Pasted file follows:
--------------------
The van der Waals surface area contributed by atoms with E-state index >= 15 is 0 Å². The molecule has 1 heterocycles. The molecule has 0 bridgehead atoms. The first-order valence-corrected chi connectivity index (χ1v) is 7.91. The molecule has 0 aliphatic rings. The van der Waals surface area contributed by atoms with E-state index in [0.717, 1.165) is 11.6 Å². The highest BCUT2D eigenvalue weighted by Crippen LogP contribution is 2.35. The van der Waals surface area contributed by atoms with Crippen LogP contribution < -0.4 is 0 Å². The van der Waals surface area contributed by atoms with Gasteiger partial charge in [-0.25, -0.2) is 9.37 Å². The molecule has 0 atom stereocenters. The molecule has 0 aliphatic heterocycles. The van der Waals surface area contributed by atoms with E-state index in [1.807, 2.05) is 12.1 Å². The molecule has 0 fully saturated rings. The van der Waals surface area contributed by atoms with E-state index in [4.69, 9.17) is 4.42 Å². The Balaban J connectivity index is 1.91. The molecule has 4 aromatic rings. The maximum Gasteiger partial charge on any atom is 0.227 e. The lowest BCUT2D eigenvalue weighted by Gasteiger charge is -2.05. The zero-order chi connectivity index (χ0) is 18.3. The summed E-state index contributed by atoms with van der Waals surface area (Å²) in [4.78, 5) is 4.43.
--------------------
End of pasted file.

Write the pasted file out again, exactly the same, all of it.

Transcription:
The van der Waals surface area contributed by atoms with E-state index >= 15 is 0 Å². The molecule has 1 heterocycles. The molecule has 0 bridgehead atoms. The first-order valence-corrected chi connectivity index (χ1v) is 7.91. The molecule has 0 aliphatic rings. The van der Waals surface area contributed by atoms with E-state index in [0.717, 1.165) is 11.6 Å². The highest BCUT2D eigenvalue weighted by Crippen LogP contribution is 2.35. The van der Waals surface area contributed by atoms with Crippen LogP contribution < -0.4 is 0 Å². The van der Waals surface area contributed by atoms with Gasteiger partial charge in [-0.25, -0.2) is 9.37 Å². The molecule has 0 atom stereocenters. The molecule has 0 aliphatic heterocycles. The van der Waals surface area contributed by atoms with E-state index in [1.807, 2.05) is 12.1 Å². The molecule has 0 fully saturated rings. The van der Waals surface area contributed by atoms with E-state index in [4.69, 9.17) is 4.42 Å². The Balaban J connectivity index is 1.91. The molecule has 4 aromatic rings. The maximum Gasteiger partial charge on any atom is 0.227 e. The lowest BCUT2D eigenvalue weighted by Gasteiger charge is -2.05. The zero-order chi connectivity index (χ0) is 18.3. The summed E-state index contributed by atoms with van der Waals surface area (Å²) in [4.78, 5) is 4.43.